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Radiohead’s brave new world

On Monday Radiohead sent shockwaves through the music industry and paroxysms of fear through the major record labels when they announced that their new album In Rainbows would go on sale on the 10th October as a direct digital rights management (DRM) free download from their website. The price: whatever you feel like paying for it. Fans can choose to pay anything from a penny upwards for the downloaded album. Band spokesperson Murray Chalmers indicated to the BBC that so far most people are paying close to the retail price:

“Although the idea is that you can decide what you want to pay, most people are deciding on a normal retail price with very few trying to buy it for a penny.”

A special edition box set containing CD’s, 12 inch vinyl versions of the album and other assorted bits and pieces will be available in December for $80 (about R560), and a CD version of the album will be sold in traditional CD stores at a later date.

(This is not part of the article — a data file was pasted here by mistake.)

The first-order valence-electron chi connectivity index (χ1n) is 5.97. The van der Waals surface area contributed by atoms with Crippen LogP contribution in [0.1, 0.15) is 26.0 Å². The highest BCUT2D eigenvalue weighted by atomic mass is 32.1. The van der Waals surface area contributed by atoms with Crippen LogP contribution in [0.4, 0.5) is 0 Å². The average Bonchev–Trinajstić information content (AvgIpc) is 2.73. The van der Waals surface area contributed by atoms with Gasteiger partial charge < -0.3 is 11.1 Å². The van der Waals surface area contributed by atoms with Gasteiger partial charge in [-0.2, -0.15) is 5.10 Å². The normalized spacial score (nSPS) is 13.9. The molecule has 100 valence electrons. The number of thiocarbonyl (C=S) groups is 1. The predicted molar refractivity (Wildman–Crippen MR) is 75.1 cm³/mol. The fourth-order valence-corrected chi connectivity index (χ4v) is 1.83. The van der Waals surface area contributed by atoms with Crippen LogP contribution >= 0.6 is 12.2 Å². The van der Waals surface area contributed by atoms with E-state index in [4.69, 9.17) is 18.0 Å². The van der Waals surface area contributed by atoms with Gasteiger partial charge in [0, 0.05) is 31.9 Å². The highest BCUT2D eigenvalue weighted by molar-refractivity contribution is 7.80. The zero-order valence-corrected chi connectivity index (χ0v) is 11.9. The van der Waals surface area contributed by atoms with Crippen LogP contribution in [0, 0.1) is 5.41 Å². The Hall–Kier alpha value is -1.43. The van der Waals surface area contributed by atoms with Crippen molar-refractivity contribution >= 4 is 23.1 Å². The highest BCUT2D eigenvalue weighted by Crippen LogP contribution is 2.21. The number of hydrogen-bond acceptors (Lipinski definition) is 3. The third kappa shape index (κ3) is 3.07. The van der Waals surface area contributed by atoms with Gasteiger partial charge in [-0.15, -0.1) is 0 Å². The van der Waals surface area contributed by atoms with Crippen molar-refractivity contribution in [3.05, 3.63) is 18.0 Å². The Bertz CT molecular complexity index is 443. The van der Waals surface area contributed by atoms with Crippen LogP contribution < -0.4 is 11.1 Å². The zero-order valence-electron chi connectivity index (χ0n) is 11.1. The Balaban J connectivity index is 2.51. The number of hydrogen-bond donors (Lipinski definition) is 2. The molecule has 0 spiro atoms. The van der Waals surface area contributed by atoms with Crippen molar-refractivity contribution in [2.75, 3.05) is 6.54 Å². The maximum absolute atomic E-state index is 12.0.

The band are currently without a record label (their first six albums were on Parlophone), and all of the revenue from these sales go directly to the band, bypassing the archaic and expensive distribution system that powers the major labels.

They are not the first band to go this route — record label Magnatune has been selling albums for years using the “pay what you want” model, but they are the first super group to do this and other artists are sure to sit up, take notice and start experimenting with their own pricing and distribution models.

Radiohead have always been a band at odds with the actual business of music. They have raged about the environmental cost of touring, refused to sell their songs on iTunes because they only wanted to sell full albums, and been constantly accused of committing commercial suicide by redefining their sound and music with every album release. This latest move, however, positions them as true rock and roll subversives.

Thanks to the internet, Radiohead have freed themselves from the constraints of record labels, distributors and retailers and connected directly with their fans. It’s a brave, brilliant move, one that will surely change the music business.